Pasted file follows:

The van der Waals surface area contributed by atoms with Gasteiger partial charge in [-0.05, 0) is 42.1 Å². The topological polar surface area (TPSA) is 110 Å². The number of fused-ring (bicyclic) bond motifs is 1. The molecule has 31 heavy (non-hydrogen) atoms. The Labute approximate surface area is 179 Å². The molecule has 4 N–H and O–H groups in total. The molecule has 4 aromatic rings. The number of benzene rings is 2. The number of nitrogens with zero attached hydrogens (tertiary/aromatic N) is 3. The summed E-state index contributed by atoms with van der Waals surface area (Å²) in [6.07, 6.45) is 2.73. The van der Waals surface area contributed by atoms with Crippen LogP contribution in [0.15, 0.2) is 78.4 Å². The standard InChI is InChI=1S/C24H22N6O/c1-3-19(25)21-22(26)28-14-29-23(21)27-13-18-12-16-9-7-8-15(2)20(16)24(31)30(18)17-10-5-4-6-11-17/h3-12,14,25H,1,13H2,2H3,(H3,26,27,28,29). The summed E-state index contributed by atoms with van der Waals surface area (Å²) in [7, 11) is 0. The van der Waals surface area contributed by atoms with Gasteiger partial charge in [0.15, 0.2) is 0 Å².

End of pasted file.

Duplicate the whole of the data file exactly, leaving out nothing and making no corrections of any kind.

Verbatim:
The van der Waals surface area contributed by atoms with Gasteiger partial charge in [-0.05, 0) is 42.1 Å². The topological polar surface area (TPSA) is 110 Å². The number of fused-ring (bicyclic) bond motifs is 1. The molecule has 31 heavy (non-hydrogen) atoms. The Labute approximate surface area is 179 Å². The molecule has 4 N–H and O–H groups in total. The molecule has 4 aromatic rings. The number of benzene rings is 2. The number of nitrogens with zero attached hydrogens (tertiary/aromatic N) is 3. The summed E-state index contributed by atoms with van der Waals surface area (Å²) in [6.07, 6.45) is 2.73. The van der Waals surface area contributed by atoms with Crippen LogP contribution in [0.15, 0.2) is 78.4 Å². The standard InChI is InChI=1S/C24H22N6O/c1-3-19(25)21-22(26)28-14-29-23(21)27-13-18-12-16-9-7-8-15(2)20(16)24(31)30(18)17-10-5-4-6-11-17/h3-12,14,25H,1,13H2,2H3,(H3,26,27,28,29). The summed E-state index contributed by atoms with van der Waals surface area (Å²) in [7, 11) is 0. The van der Waals surface area contributed by atoms with Gasteiger partial charge in [0.15, 0.2) is 0 Å².